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Public schooling in relation to the economy
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Trar Away
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Post: #1
Public schooling in relation to the economy

So public schooling is damaging to children and teenagers and one of the worst ways to acquire knowledge. That much is true. You may have read the title of this thread and remembered that the money made selling school products is indeed quite large (the back-to-school late summer sales period is the 2nd largest in the US, just after Christmas). That is also true. I'm here to talk about something different, however.

High school diplomas (not to mention GEDs) and college degrees are becoming more important to employers looking for workers (college degrees in particular), and it is believed that the things learned in public education (from writing and basic math to Shakespearean analysis and trigonometry) will greatly benefit not only students, but the economy and the country as a whole.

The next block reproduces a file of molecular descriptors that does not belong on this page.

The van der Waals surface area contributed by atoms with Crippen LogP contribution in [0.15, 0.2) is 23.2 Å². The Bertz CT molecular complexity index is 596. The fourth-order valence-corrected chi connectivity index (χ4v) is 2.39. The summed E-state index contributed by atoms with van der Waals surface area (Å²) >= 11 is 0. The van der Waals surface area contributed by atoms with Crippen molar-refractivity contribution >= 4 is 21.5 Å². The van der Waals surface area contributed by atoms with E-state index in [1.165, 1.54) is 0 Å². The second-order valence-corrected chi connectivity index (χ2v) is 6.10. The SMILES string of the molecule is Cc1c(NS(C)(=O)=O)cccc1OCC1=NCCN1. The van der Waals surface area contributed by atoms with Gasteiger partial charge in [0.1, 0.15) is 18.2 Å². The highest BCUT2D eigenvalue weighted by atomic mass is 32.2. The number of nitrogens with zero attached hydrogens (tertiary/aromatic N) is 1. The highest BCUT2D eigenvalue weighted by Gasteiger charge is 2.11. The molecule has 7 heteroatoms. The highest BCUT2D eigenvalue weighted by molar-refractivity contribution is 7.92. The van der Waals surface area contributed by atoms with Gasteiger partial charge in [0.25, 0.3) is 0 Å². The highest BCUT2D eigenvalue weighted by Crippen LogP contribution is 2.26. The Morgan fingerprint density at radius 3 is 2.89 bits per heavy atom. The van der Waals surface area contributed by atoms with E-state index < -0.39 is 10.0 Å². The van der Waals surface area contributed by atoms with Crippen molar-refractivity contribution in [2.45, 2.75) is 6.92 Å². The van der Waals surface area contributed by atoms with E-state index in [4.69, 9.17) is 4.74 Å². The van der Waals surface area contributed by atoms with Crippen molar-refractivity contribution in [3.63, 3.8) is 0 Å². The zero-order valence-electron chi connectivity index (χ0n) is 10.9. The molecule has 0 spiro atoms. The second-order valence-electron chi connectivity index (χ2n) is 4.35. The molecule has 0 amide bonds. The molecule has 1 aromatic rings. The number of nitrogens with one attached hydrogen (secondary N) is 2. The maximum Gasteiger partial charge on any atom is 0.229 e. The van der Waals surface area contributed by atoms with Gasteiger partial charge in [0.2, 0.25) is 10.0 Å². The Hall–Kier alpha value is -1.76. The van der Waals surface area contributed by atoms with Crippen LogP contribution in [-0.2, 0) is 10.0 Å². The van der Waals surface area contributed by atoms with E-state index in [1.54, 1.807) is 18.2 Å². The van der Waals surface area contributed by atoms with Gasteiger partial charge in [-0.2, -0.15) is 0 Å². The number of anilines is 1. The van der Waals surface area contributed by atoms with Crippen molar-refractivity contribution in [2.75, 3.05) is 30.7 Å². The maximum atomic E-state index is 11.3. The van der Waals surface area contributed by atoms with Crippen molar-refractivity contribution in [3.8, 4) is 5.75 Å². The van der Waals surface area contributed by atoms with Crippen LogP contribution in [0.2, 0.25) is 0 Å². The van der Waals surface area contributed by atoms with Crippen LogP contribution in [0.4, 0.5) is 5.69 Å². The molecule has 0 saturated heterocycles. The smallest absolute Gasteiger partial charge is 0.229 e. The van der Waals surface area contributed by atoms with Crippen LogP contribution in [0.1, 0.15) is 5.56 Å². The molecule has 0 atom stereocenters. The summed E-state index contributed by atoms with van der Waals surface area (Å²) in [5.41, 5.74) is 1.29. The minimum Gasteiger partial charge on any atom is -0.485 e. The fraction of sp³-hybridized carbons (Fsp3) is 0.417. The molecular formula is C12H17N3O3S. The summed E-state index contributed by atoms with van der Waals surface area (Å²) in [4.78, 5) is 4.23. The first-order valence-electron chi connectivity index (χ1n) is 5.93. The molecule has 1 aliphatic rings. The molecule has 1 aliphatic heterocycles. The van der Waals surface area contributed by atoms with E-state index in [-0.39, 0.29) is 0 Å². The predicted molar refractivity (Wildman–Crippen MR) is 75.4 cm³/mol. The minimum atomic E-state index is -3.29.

(Putting aside the obvious "factory knowledge" connotations(for now), I myself believe that while basic skills are things that everyone should know for the benefit of us all(and the economy, the driving force behind the capitalism of the western world (I should probably mention that I am sort of a capitalist myself and don't see it as entirely bad)), things like Shakespeare don't really fall into that category, not unless you're interested in classic literature in some form. I realize that thanks to the choice that some schools present in AP classes, things like that may not be entirely mandatory. Then again, they may be. I'm not an expert, and I'm willing to defer to one if he or she pops up in this thread.)